How Industry 4.0 Is Transforming Manufacturing



July 28, 2016

By Reinhard Geissbauer

The term Industry 4.0 refers to the combination of several major technology innovations, all maturing simultaneously, and expected to have a dramatic impact on manufacturing sectors. These technologies—including advanced robotics and artificial intelligence, sophisticated sensors, cloud computing, and the Internet of Things—when joined together integrate the physical and virtual worlds. This technological infrastructure is still in its early stages of development. But how is it already changing manufacturing?

1. Better transparency and agility

Companies can be integrated vertically and horizontally. For example, leading-edge inventory management systems connect retailers, distribution centers, transporters, manufacturers, and suppliers. Each transparently receives data about the others’ supply levels, places and fulfills orders automatically, and triggers maintenance and upgrades. This smooths out the gluts and shortages of a typical supply chain, and enables the chain to compensate for sudden interruptions (such as those from natural disasters) and to easily test new products and services in particular geographic locations.

2. More responsive to customer needs

A more responsive value chain allows industrial manufacturers to reach end customers more directly. Products as diverse as aircraft engines and software are increasingly offered as services, often on a subscription basis. At the same time, manufacturers can now make products in batches of one as inexpensively as those that are mass produced. This enables them to fully tailor products to a customer’s needs. And these more personalized products and customized solutions, may generate significantly higher margins than mass-manufactured offerings.

3. Self-monitoring products and services

When captured and analyzed, the data generated by products and services indicates how well they are functioning and how they are used. For example, the equipment used in a shipping port or on a construction site can now detect an impending mechanical breakdown and prevent it. The next generation of this equipment will be able to compare the efficiency of various machines and suggest more efficient deployment. Industrial products that track their own activity will also provide powerful insights into those who use them: how they operate, where they face delays, and how they work around problems.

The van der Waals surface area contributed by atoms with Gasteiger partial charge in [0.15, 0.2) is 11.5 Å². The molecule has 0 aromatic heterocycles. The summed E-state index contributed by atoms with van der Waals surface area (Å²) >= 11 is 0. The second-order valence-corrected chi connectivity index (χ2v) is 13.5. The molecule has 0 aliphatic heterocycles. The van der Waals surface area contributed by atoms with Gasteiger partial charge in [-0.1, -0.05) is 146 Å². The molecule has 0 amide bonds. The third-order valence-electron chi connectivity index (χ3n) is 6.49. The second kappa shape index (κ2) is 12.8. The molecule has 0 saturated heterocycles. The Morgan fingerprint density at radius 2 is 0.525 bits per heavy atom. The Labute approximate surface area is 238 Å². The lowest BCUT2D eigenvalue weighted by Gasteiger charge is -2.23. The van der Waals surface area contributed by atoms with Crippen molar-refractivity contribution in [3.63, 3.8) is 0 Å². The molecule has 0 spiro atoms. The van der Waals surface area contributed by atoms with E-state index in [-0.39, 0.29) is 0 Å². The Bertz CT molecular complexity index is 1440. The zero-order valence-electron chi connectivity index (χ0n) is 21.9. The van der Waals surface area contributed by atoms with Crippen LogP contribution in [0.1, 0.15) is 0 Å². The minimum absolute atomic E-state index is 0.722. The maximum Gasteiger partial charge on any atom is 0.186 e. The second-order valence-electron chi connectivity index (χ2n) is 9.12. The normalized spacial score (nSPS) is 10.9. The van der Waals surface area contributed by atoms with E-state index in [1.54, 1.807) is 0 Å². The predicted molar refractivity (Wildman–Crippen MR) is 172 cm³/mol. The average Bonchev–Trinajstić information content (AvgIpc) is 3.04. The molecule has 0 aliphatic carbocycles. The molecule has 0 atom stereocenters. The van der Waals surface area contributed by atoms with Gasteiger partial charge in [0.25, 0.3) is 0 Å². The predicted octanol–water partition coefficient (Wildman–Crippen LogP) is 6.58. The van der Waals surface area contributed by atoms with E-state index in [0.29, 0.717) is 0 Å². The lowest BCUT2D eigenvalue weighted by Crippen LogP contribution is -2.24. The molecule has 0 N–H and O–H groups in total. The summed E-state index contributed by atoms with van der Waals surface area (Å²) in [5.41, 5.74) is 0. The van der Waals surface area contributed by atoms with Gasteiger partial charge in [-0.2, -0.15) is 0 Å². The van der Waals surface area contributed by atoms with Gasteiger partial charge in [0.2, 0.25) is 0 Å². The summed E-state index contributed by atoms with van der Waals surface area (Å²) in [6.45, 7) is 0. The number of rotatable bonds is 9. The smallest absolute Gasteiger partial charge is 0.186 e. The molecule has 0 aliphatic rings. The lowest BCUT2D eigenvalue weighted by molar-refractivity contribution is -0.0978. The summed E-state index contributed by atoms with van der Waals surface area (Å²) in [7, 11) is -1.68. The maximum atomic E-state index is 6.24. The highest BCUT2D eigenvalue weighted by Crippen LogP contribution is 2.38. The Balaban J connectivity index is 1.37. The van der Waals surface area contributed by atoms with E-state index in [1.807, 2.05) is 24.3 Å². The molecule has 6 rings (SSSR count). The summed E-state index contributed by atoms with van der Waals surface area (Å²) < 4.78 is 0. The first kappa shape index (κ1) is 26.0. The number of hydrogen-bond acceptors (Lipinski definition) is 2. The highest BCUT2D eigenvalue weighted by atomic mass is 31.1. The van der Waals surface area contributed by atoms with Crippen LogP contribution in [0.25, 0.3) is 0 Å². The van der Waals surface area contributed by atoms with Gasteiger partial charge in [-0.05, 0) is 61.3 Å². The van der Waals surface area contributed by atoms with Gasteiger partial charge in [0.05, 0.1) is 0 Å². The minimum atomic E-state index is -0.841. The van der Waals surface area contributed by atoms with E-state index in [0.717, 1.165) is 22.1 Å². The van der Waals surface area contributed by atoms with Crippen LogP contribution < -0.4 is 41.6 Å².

4. Cost savings

Industry 4.0 replaces redundant legacy systems, such as those for operations management and enterprise resource planning, with a single, enterprise-wide, interoperable whole — which is much less expensive. An overwhelming majority (86 percent) of companies surveyed about Industry 4.0 said they expect both cost reductions and revenue gains from their advanced digitization efforts.

5. Improved employee morale

Because user experience in operational systems has improved in recent years, employees are expected to be happier and more productive with Industry 4.0. Consequently, costs will drop for training, support, and staff turnover.

Challenges ahead

Industry 4.0 brings many challenges, as it requires openness with data and collaboration – an approach that’s uncomfortable to many companies. The requisite technological capabilities and human skills are often in short supply. Will governments revise their customs activities and tax structures to reflect a world in which physical goods of all kinds rapidly decrease in value compared with the intangibles that distinguish them?

And, perhaps most daunting, it requires investments to be made today, while many of the products and processes involved remain unknown. Nonetheless, companies that wait to see how Industry 4.0 evolves before investing, will fall behind.

For more on what your business can do to prepare for this massive transformation, see A Strategist’s Guide to Industry 4.0 in strategy+business magazine.

This article was written by Strategy& from Forbes and was legally licensed through the NewsCred publisher network.

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